As a student intern at NYU Abu Dhabi, Lolowa AlKindi was introduced to the CubeSat project. With a small team of students and researchers, AlKindi analyzed data gathered from satellites and learned to conduct scientific research as part of her internship. Seeing the Emirati’s passion and potential in space science, AlKindi joined the NYUAD Kawader program — a national capacity-building research fellowship program that allows outstanding graduates to gain experience in a cutting-edge academic research environment.
After graduating from Sorbonne University Abu Dhabi, AlKindi enrolled in the Kawader program and officially became a member of the Light-1 CubeSat Team. “I am very thankful for the professors who recognized my potential and allowed me to become part of this amazing project,” AlKindi said.
As a research assistant, AlKindi’s main role is building a detector to test and analyze Terrestrial gamma-ray Flashes (TGFs) collected from the satellite. TGFs are gamma-rays that come from Earth associated with thunderstorms and lightning activities. A deeper understanding of TGFs and its radiation impact will allow researchers to mitigate potential dangers and impact on aircraft electronics, keeping aircrafts and its passengers safe mid-flight.
During her first year, the bulk of AlKindi’s time was testing detector samples to ensure the components are space-qualified to become part of the payload of the Light-1 Cubesat. That same year, collaborating with Khalifa University (KU), the project won the UAE Space Agency’s MiniSat Competition which provided them with the funds they needed to launch the CubeSat into space. The NYUAD team worked on building the detector while the team from KU worked on building a system that will hold this detector. AlKindi was the main liaison between the two universities and the UAE Space Agency – ensuring a smooth line of communication on each team’s progress.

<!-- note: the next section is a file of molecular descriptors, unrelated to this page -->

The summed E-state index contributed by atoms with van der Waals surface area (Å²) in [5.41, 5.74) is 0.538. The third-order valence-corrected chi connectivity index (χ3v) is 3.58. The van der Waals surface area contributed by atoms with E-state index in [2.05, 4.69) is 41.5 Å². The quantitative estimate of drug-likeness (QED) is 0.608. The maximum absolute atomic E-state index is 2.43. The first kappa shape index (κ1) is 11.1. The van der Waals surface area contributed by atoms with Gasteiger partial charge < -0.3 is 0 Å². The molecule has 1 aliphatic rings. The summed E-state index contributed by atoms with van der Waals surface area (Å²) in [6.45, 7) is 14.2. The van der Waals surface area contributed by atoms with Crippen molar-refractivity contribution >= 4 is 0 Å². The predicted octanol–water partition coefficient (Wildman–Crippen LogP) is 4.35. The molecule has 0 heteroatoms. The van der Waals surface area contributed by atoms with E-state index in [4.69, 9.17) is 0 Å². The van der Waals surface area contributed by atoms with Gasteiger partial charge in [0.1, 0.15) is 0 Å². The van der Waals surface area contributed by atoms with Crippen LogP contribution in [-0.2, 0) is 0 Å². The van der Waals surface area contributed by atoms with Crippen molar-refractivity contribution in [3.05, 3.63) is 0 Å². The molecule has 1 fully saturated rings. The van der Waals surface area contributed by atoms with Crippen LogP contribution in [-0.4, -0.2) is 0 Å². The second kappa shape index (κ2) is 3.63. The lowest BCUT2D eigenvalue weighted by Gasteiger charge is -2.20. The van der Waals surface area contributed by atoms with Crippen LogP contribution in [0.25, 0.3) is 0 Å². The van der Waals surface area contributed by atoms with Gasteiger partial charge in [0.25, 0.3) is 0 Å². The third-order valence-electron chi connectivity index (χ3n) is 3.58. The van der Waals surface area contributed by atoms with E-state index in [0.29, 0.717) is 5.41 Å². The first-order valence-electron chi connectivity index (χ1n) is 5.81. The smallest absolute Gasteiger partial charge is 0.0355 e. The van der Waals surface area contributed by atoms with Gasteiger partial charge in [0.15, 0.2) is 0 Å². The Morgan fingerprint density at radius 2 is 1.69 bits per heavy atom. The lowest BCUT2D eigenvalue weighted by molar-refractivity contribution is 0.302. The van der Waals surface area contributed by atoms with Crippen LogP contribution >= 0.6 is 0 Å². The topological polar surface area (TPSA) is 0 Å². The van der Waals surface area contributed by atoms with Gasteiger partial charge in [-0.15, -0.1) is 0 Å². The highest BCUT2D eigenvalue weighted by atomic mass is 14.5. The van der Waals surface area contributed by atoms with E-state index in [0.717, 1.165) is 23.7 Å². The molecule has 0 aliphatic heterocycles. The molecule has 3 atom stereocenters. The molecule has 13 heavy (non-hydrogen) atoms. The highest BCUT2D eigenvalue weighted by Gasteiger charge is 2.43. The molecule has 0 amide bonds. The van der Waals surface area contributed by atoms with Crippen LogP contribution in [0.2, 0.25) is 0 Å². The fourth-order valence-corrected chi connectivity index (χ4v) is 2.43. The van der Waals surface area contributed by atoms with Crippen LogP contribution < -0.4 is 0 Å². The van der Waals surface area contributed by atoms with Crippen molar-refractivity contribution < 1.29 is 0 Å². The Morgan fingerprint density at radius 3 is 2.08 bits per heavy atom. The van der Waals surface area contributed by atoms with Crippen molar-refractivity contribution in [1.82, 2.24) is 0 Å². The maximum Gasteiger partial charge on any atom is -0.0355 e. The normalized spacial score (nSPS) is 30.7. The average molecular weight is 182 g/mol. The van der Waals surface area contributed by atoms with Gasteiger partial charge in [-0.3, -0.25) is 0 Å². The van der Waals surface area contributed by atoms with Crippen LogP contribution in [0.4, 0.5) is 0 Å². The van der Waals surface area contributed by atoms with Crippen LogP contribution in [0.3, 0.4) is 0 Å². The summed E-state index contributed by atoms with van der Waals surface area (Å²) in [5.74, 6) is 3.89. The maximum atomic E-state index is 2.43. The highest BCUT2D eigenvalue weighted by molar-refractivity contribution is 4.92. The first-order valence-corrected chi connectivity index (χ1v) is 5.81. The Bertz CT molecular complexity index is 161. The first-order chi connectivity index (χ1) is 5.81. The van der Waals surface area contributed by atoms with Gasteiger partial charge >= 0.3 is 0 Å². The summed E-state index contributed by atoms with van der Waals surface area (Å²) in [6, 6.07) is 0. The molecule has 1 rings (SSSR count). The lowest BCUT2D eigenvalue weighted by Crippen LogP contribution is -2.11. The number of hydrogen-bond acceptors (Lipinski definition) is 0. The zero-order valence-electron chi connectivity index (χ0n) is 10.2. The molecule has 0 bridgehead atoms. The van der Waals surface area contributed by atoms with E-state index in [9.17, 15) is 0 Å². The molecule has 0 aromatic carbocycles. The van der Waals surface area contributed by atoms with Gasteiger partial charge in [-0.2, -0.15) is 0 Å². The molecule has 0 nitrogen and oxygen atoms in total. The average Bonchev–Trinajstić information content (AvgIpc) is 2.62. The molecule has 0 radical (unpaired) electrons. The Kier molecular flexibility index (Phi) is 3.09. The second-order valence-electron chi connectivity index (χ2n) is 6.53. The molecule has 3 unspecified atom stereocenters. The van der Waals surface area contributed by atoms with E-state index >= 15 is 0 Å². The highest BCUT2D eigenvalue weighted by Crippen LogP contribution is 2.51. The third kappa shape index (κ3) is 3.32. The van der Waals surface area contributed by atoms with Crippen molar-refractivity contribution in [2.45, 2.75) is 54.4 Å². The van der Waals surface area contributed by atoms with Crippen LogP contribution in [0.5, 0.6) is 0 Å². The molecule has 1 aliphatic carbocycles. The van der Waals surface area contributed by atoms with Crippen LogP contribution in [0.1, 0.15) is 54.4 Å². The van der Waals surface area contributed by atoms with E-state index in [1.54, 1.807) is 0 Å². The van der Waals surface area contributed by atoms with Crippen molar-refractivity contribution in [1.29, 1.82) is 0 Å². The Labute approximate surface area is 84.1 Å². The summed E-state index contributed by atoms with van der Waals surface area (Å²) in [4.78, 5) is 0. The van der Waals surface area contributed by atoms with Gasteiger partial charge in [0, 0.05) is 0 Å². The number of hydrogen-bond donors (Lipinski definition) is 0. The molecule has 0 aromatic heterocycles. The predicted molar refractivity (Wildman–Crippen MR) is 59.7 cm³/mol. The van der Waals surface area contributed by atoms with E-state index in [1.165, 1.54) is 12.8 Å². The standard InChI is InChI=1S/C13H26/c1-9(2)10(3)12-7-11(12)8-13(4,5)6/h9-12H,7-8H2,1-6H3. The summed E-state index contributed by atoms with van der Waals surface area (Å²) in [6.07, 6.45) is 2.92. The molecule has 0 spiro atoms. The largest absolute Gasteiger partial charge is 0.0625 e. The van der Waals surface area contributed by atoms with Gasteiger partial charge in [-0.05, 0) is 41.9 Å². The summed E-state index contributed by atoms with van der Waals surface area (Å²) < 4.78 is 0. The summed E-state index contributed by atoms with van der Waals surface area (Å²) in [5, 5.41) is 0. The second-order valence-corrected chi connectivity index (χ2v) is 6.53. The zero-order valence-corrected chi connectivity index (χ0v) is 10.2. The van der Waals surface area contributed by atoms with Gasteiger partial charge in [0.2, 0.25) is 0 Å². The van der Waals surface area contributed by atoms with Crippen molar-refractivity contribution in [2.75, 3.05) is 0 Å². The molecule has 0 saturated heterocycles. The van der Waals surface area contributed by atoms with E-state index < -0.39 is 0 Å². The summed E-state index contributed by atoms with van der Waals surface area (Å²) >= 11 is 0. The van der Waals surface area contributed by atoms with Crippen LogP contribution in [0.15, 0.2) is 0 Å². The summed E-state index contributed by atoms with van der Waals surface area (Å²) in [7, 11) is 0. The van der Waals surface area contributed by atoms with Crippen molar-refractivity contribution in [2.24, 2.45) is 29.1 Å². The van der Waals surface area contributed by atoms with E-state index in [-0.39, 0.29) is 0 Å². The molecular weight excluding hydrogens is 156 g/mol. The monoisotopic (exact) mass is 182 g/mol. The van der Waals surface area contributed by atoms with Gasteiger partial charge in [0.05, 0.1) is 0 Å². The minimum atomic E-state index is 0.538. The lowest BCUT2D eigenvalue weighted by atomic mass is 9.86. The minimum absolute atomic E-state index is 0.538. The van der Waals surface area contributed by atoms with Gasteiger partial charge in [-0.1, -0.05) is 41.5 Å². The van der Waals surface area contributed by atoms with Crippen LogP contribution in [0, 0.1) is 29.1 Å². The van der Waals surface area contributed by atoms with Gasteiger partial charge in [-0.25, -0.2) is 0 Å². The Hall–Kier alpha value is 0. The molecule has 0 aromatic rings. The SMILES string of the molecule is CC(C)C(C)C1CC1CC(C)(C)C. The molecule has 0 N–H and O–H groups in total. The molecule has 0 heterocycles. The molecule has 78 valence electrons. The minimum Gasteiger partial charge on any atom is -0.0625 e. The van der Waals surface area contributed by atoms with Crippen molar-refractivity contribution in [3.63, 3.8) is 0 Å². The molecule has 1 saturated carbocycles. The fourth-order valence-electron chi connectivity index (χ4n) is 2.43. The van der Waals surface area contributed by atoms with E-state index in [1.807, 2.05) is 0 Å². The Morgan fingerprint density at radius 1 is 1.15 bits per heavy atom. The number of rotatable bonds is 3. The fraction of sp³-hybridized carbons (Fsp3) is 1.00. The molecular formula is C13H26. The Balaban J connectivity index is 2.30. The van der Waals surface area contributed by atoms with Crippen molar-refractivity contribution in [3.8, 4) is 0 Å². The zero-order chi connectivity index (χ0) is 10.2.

When Pandemic Struck
It turned out the greatest challenge of the project wasn’t the intricacy of building a spacebound satellite. It was the limited access to the labs due to safety restrictions in place to keep the community safe from the pandemic. With much testing yet to be done, the project’s slow progress resulted in the decision to postpone its launch date.
With a SpaceX rocket successfully launched into space late last year, the CubeSat had spent a few weeks on the International Space Station (ISS) before finally being deployed into orbit in February.
With the CubeSat now collecting information, AlKindi is working with the data analysis team to decode and study the TGF data coming from the Light-1 CubeSat and understand how TGFs are produced by lightning.
Being involved in the Light-1 CubeSat project has given AlKindi a clear sense of how space missions are planned and executed. “Through the Kawader program, I was able to work with a fantastic team, travel and learn from (others), and build a good network with people in the space industry. All of which are important when it comes to starting my career,” Al Kindi said.
Looking forward, AlKindi would love to continue her studies in science and explore the options available when it comes to space science here in the UAE. “There is so much I haven’t tried yet and I want to get to know all the options before I move forward with my career.”